13

I love Guake drop-down terminal, but it has an annoying issue. When I use many tabs, I hate when the tab names rename each time I execute a command or navigate in one of them. I want to rename any tab and maintain the name in all sessions. For instance, when I use Midnight Commander and I enter in a long path folder, the tab expands and it's horrible. I see tab name mc [user@machine_name]:/weird/long/infinite/path when I navigate to /weird/long/infinite/path folder.

Can I have always the same name for each tab, even when renaming it manually?

18

just run

gconftool-2 --set /apps/guake/general/use_vte_titles --type boolean false

and restart your terminal,

easy as pie(3.14)

8

I have found a way to disable the annoying renaming. I found in my guake Python script (in version 0.4.3-3) in lines 996 to 1002:

def on_terminal_title_changed(self, vte, box):
    use_them = self.client.get_bool(KEY("/general/use_vte_titles"))
    if not use_them:
        return
    page = self.notebook.page_num(box)
    self.tabs.get_children()[page].set_label(vte.get_window_title())

As the script shows, /general/use_vte_titles key prevents the autorenaming feature. It is Guake uses GConf to configure his options (explanation). I had to install gconf-editor package to edit Guake options executing sudo apt-get install gconf-editor. Then I executed gconf-editor, I browsed to /apps/guake/general and unmarked use_vte_titles key. Closed the editor. Next time I executed Guake the autorenaming feature was disabled.

Now, all the tabs are named Terminal and if I rename one, it still named all the session with the same name. It would be helpful to add this key into the Guake preferences dialogue. But this solution worked anyway.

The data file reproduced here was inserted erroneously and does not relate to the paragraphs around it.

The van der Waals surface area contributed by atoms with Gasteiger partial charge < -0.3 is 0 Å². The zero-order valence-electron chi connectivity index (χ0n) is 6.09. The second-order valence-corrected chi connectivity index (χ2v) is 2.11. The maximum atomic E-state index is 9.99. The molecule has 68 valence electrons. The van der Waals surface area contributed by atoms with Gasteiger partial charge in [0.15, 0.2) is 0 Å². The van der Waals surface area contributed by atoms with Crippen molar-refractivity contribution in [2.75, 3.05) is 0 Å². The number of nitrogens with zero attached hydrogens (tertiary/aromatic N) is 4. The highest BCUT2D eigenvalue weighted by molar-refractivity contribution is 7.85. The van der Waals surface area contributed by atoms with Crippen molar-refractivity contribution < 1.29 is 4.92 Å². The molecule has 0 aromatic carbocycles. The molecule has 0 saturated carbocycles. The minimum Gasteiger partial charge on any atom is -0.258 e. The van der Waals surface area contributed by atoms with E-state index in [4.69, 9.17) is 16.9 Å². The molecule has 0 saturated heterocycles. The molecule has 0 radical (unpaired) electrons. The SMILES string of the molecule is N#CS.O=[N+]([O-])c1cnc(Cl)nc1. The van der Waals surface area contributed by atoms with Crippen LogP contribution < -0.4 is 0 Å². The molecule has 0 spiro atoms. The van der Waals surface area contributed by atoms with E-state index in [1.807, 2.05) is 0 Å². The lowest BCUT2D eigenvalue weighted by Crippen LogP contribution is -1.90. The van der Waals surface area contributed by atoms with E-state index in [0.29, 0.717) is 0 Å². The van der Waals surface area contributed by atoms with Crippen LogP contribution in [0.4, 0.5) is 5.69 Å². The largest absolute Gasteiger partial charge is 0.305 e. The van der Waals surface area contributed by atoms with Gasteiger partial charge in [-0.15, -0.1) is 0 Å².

• Is it possible to do it with gsettings on the commandline? – qed Nov 8 '14 at 21:21
  • 1
    @qed should work like that: gconftool --set /apps/guake/general/use_vte_titles --type boolean true – chsymann May 13 '15 at 9:02
4

On the command line:

vim ~/.gconf/apps/guake/general/%gconf.xml

There should be an entry something like this:

<entry name="use_vte_titles" mtime="1404143215" type="bool" value="true"/>

Just change it to:

<entry name="use_vte_titles" mtime="1404143215" type="bool" value="false"/>

Save the file and restart guake.

1

Consider simply shortening the terminal title. The algorithm is defined in .bashrc, the terminal title will be respected by Guake as you have noticed:

My .bashrc contains the following:

# If this is an xterm set the title to user@host:dir
case "$TERM" in
xterm*|rxvt*)
    PROMPT_COMMAND='PS1X=$(pwd | sed -r "s-^$HOME/--;s-^$HOME-~-;s-^(.[^/]*)/.*/-\1/.../-")'
    PS1="\[\e]0;${debian_chroot:+($debian_chroot)}"'$PS1X'"\a\]$PS1"
    ;;
*)
    ;;
esac

The host name is not shown anymore, and only the first and the last path component is shown:

$HOME -> ~

$HOME/some/deep/sub/dir -> some/.../dir

/usr/local/deeply/inside/there -> /usr/.../there

With this setting, the tab buttons are narrow enough but still contain useful information.

See also:

https://stackoverflow.com/q/3497885/946850

https://unix.stackexchange.com/q/26844/19205

  • It is a good option, but my question was 'Can I have always the same name for each tab, even when renaming it manually?'. It can be achieved with my approach. – logoff Jun 3 '13 at 12:49
0

Yeah I had this issue as well and I am so surprised that it still appears in recent Guake versions. In the latest version I think there is an option to name the terminals as Terminal 1, Terminal 2 etc which doesn't help much either.

In the past few years I have employed a simple script in my .zshrc (I use Zsh terminal, but you can apply something similar in Bash).

function chpwd {
 if [ -e ".guakerc" ]; then
   setupguake
 else
    guake -r ${PWD##*/}
 fi
}

function setupguake() {
  . $(pwd)/.guakerc

  if ((${+name})); then
    guake -r ${name}
  fi
}

Essentially what this does, it monitors any directory change (through chpwd) and if a .guakerc file is found it runs it. Inside that file you can setup the guake title and many other things.

If no .guakerc file is found (the most usual case), it just sets the folder name as the terminal name. So if you are in a folder named /home/username/Development/social-app it will rename the terminal as social-app.

Hope it helps!

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